What’s The Best Way to Pay for a Car?

These days there are lots of different ways to pay for a car, which is excellent news for consumers who want access to flexibility and choice.

The trouble is, with so many options available it can be difficult to decide which is right for you. To help you make the right decision, we’ve put together a guide on the pros and cons of the different ways you can pay for a new vehicle.

Want to skip to the pros and cons of a specific payment option? Why not jump to:

Pros and cons of buying a car with cash

Buying a car with cash is a simple and traditional method, giving you full ownership right from the start.

While it requires a significant upfront investment, many buyers appreciate the financial freedom and peace of mind that comes from owning a vehicle outright.

Let's explore the advantages and drawbacks of this payment method:


  • Only one payment required
  • Possible access to better deals
  • Don’t need a credit check
  • No monthly payments
  • No interest

Paying for your car with cash is one of the most straightforward and easiest ways to buy a vehicle.

It involves making a one-off payment, and you own the vehicle outright. There are no limits on the car that you can buy like there are with some car finance lenders.

Cash payments also usually give access to a wider range of deals, as you are in a stronger position to negotiate a good price. 

There are no lender borrowing requirements and you also won’t need to worry about things like a credit check or getting refused for finance. 

No monthly payments are a major bonus of paying with cash, and you won’t need to pay any interest. Essentially, that means you will end up paying less for the vehicle overall.


  • Limited by your bank balance
  • Spending all your savings up-front

Using all your hard-earned savings to buy a car could also leave you with nothing to cover any emergencies that may crop up.

Another factor to consider is the price of the car. You’re limited to what you can spend by the amount of savings you have and that might not be enough to purchase the dream car that you really want or need.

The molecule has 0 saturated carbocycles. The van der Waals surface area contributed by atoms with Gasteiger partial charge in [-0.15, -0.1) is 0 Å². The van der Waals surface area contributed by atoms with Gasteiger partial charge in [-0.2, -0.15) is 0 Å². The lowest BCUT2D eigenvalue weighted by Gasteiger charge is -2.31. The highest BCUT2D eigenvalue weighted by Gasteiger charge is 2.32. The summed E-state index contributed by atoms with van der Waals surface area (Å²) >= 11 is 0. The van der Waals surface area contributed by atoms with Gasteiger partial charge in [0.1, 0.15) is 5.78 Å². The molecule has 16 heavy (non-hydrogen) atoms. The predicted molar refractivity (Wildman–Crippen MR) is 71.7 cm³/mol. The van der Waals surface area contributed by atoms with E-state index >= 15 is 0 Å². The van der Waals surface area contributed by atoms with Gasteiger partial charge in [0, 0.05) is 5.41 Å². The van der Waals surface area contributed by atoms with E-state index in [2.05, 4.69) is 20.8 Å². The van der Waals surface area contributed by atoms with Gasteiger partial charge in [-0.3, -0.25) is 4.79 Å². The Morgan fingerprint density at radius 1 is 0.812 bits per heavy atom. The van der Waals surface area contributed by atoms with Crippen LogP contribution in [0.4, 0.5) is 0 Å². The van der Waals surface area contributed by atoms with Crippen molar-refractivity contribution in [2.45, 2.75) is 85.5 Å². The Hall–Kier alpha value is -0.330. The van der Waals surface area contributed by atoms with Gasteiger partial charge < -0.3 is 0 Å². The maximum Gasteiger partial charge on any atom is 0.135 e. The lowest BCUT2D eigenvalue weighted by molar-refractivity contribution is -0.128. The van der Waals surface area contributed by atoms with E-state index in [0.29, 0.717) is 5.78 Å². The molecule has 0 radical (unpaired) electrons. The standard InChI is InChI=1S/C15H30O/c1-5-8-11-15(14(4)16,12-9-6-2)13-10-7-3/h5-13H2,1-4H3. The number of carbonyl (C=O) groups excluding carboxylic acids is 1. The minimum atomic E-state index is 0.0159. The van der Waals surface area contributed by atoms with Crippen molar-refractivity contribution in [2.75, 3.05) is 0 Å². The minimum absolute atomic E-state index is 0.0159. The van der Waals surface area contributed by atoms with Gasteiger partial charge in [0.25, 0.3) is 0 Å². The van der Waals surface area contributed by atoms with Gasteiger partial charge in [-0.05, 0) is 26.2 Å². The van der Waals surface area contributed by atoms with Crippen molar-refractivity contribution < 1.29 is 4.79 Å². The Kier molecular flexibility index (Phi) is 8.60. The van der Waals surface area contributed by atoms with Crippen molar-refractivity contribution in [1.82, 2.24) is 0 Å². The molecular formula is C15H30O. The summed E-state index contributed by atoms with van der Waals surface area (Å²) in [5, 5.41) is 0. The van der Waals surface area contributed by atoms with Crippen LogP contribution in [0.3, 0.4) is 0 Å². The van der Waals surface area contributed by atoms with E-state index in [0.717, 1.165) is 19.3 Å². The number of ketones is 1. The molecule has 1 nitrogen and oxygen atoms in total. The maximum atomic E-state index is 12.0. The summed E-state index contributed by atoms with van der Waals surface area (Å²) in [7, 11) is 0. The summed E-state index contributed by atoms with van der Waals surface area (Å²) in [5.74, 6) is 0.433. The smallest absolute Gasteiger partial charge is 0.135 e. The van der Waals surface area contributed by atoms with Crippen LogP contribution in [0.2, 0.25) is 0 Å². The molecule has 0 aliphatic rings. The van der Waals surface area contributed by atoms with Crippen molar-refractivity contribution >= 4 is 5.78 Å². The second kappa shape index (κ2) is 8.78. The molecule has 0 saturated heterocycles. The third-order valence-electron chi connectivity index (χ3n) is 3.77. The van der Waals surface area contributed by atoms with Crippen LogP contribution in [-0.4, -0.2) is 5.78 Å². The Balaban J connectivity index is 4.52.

If, however, you use finance, you could potentially afford a more expensive make and model thanks to the initial payment being lower. 

Pros and cons of car finance

With car finance, you are essentially borrowing to buy, paying off the vehicle in monthly installments. There’s Personal Contract Purchase where you have three options available at the end of the agreement term. You can pay a lump sum ‘balloon payment’ to own the vehicle at the end, trade it in for another vehicle or simply hand it back. Then there’s Hire Purchase (HP) agreements, which simply allow you to own the vehicle at the end of the agreement period once you’ve paid an ‘Option to Purchase’ fee.

Let's weigh the benefits against the pitfalls to help you understand if car finance fits your needs.


  • More choice
  • Fixed affordable monthly payments
  • Boosts your credit score

Using car finance to purchase your new vehicle provides excellent flexibility. It can make cars you otherwise wouldn’t be able to afford more attainable.

Saving up to buy a vehicle with cash can also take a long time, whereas you can get a car finance decision in under a minute.

Buying a car with finance can also help improve your credit score, provided you don’t miss any repayments. 

If you use Carmoola, you’ll benefit from flexible car finance where you have options to adapt the amount you pay each month depending on your financial situation.

As a result, you have more financial freedom and better control over your car payments.


  • Interest payments
  • Possible mileage clauses and additional charges for damages
  • Missed payments can hinder credit score
  • You don’t own the car until the end of your finance agreement

Using finance typically means paying interest, so the true cost would be more than if you bought the car outright.

There may also be clauses like mileage fees and additional charges for damages when you borrow from some lenders.

Failing to keep up with payments could negatively impact your credit score. 

Of course, you also don’t own the car outright from the beginning if you buy it with car finance.

In some cases, such as with PCP finance, you’ll also need to make a final balloon payment to own 100% of the vehicle.

More car finance guides

Pros and cons of getting a car subscription

The concept of a car subscription is a relatively new one, giving you an alternative to traditional ownership and leasing.

Offering a more flexible approach, car subscriptions can provide a hassle-free experience, but they're not without their disadvantages.

Let’s look at the pros and cons to see if this could be the right option for you:


  • All-inclusive package
  • Contract flexibility
  • Lower deposit